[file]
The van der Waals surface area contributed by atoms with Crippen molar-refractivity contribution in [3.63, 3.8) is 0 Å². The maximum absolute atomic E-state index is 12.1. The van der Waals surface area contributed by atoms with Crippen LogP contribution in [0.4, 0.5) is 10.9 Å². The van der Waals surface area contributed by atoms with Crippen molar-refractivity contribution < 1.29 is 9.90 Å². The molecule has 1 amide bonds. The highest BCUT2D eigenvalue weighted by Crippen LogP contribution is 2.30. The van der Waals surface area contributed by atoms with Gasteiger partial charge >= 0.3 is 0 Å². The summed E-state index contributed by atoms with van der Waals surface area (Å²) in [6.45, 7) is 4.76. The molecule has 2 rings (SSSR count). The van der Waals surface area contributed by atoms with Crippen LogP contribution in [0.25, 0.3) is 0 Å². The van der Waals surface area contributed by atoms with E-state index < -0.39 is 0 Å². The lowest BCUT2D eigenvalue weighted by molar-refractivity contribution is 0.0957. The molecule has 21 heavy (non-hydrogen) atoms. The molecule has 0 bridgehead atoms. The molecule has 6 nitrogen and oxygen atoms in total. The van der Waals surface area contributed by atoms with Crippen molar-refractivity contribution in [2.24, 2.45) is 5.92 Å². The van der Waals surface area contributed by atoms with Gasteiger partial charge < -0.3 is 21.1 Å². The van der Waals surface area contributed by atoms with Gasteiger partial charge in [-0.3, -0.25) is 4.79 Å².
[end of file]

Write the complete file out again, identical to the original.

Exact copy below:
The van der Waals surface area contributed by atoms with Crippen molar-refractivity contribution in [3.63, 3.8) is 0 Å². The maximum absolute atomic E-state index is 12.1. The van der Waals surface area contributed by atoms with Crippen LogP contribution in [0.4, 0.5) is 10.9 Å². The van der Waals surface area contributed by atoms with Crippen molar-refractivity contribution < 1.29 is 9.90 Å². The molecule has 1 amide bonds. The highest BCUT2D eigenvalue weighted by Crippen LogP contribution is 2.30. The van der Waals surface area contributed by atoms with Gasteiger partial charge >= 0.3 is 0 Å². The summed E-state index contributed by atoms with van der Waals surface area (Å²) in [6.45, 7) is 4.76. The molecule has 2 rings (SSSR count). The van der Waals surface area contributed by atoms with Crippen LogP contribution in [0.25, 0.3) is 0 Å². The van der Waals surface area contributed by atoms with E-state index < -0.39 is 0 Å². The lowest BCUT2D eigenvalue weighted by molar-refractivity contribution is 0.0957. The molecule has 21 heavy (non-hydrogen) atoms. The molecule has 0 bridgehead atoms. The molecule has 6 nitrogen and oxygen atoms in total. The van der Waals surface area contributed by atoms with Crippen molar-refractivity contribution in [2.24, 2.45) is 5.92 Å². The van der Waals surface area contributed by atoms with Gasteiger partial charge < -0.3 is 21.1 Å². The van der Waals surface area contributed by atoms with Gasteiger partial charge in [-0.3, -0.25) is 4.79 Å².